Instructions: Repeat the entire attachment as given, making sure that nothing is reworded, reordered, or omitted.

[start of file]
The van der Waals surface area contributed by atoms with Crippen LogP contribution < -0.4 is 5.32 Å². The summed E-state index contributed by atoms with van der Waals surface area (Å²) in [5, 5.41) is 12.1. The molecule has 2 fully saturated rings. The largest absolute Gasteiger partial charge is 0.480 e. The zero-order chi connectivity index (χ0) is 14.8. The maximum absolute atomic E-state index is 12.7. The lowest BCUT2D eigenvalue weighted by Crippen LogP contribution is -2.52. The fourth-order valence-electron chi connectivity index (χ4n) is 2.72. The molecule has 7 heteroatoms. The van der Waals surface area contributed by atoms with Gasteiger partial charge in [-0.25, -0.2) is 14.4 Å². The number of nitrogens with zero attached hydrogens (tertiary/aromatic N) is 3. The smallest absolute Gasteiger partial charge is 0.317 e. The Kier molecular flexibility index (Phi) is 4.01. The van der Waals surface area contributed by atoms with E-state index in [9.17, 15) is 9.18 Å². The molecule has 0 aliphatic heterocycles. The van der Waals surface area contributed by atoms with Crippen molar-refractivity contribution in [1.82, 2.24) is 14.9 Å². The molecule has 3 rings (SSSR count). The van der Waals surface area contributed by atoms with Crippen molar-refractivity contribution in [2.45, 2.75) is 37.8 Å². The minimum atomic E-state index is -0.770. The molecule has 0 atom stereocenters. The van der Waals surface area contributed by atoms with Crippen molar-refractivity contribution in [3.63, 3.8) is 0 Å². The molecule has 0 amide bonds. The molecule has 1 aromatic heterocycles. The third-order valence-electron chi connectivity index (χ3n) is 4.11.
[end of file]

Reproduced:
The van der Waals surface area contributed by atoms with Crippen LogP contribution < -0.4 is 5.32 Å². The summed E-state index contributed by atoms with van der Waals surface area (Å²) in [5, 5.41) is 12.1. The molecule has 2 fully saturated rings. The largest absolute Gasteiger partial charge is 0.480 e. The zero-order chi connectivity index (χ0) is 14.8. The maximum absolute atomic E-state index is 12.7. The lowest BCUT2D eigenvalue weighted by Crippen LogP contribution is -2.52. The fourth-order valence-electron chi connectivity index (χ4n) is 2.72. The molecule has 7 heteroatoms. The van der Waals surface area contributed by atoms with Gasteiger partial charge in [-0.25, -0.2) is 14.4 Å². The number of nitrogens with zero attached hydrogens (tertiary/aromatic N) is 3. The smallest absolute Gasteiger partial charge is 0.317 e. The Kier molecular flexibility index (Phi) is 4.01. The van der Waals surface area contributed by atoms with E-state index in [9.17, 15) is 9.18 Å². The molecule has 0 aliphatic heterocycles. The van der Waals surface area contributed by atoms with Crippen molar-refractivity contribution in [1.82, 2.24) is 14.9 Å². The molecule has 3 rings (SSSR count). The van der Waals surface area contributed by atoms with Crippen molar-refractivity contribution in [2.45, 2.75) is 37.8 Å². The minimum atomic E-state index is -0.770. The molecule has 0 atom stereocenters. The van der Waals surface area contributed by atoms with Crippen molar-refractivity contribution in [3.63, 3.8) is 0 Å². The molecule has 0 amide bonds. The molecule has 1 aromatic heterocycles. The third-order valence-electron chi connectivity index (χ3n) is 4.11.